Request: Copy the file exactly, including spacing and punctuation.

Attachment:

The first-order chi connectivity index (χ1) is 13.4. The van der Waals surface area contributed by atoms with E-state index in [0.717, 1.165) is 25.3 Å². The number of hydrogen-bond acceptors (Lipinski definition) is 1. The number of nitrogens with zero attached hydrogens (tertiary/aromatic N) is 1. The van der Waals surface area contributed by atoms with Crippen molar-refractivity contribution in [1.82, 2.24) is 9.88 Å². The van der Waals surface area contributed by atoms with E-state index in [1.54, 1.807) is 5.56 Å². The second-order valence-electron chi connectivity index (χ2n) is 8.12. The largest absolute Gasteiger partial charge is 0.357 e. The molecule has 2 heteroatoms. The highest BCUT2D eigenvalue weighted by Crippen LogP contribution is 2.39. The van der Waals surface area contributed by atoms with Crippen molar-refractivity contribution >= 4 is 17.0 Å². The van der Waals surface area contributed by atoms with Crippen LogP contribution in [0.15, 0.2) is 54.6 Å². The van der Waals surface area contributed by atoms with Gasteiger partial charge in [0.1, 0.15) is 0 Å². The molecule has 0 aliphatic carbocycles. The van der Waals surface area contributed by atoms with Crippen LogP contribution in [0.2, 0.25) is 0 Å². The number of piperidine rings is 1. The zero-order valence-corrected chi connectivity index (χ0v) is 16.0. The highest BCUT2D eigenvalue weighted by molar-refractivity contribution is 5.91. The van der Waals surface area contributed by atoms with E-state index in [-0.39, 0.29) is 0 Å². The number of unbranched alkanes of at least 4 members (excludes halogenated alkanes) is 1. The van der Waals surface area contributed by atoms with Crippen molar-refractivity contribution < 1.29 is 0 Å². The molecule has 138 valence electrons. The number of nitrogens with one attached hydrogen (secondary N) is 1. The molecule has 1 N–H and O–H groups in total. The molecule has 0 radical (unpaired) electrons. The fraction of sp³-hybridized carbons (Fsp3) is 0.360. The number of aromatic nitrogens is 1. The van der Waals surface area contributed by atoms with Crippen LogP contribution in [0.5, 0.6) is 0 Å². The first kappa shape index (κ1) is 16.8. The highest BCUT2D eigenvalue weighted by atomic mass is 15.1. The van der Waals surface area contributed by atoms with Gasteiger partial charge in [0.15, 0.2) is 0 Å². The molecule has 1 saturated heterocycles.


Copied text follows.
The first-order chi connectivity index (χ1) is 13.4. The van der Waals surface area contributed by atoms with E-state index in [0.717, 1.165) is 25.3 Å². The number of hydrogen-bond acceptors (Lipinski definition) is 1. The number of nitrogens with zero attached hydrogens (tertiary/aromatic N) is 1. The van der Waals surface area contributed by atoms with Crippen molar-refractivity contribution in [1.82, 2.24) is 9.88 Å². The van der Waals surface area contributed by atoms with E-state index in [1.54, 1.807) is 5.56 Å². The second-order valence-electron chi connectivity index (χ2n) is 8.12. The largest absolute Gasteiger partial charge is 0.357 e. The molecule has 2 heteroatoms. The highest BCUT2D eigenvalue weighted by Crippen LogP contribution is 2.39. The van der Waals surface area contributed by atoms with Crippen molar-refractivity contribution >= 4 is 17.0 Å². The van der Waals surface area contributed by atoms with Crippen LogP contribution in [0.15, 0.2) is 54.6 Å². The van der Waals surface area contributed by atoms with Gasteiger partial charge in [0.1, 0.15) is 0 Å². The molecule has 0 aliphatic carbocycles. The van der Waals surface area contributed by atoms with Crippen LogP contribution in [0.2, 0.25) is 0 Å². The number of piperidine rings is 1. The zero-order valence-corrected chi connectivity index (χ0v) is 16.0. The highest BCUT2D eigenvalue weighted by molar-refractivity contribution is 5.91. The van der Waals surface area contributed by atoms with E-state index in [-0.39, 0.29) is 0 Å². The number of unbranched alkanes of at least 4 members (excludes halogenated alkanes) is 1. The van der Waals surface area contributed by atoms with Crippen molar-refractivity contribution < 1.29 is 0 Å². The molecule has 138 valence electrons. The number of nitrogens with one attached hydrogen (secondary N) is 1. The molecule has 1 N–H and O–H groups in total. The molecule has 0 radical (unpaired) electrons. The fraction of sp³-hybridized carbons (Fsp3) is 0.360. The number of aromatic nitrogens is 1. The van der Waals surface area contributed by atoms with Crippen LogP contribution in [0.5, 0.6) is 0 Å². The first kappa shape index (κ1) is 16.8. The highest BCUT2D eigenvalue weighted by atomic mass is 15.1. The van der Waals surface area contributed by atoms with Gasteiger partial charge in [0.15, 0.2) is 0 Å². The molecule has 1 saturated heterocycles.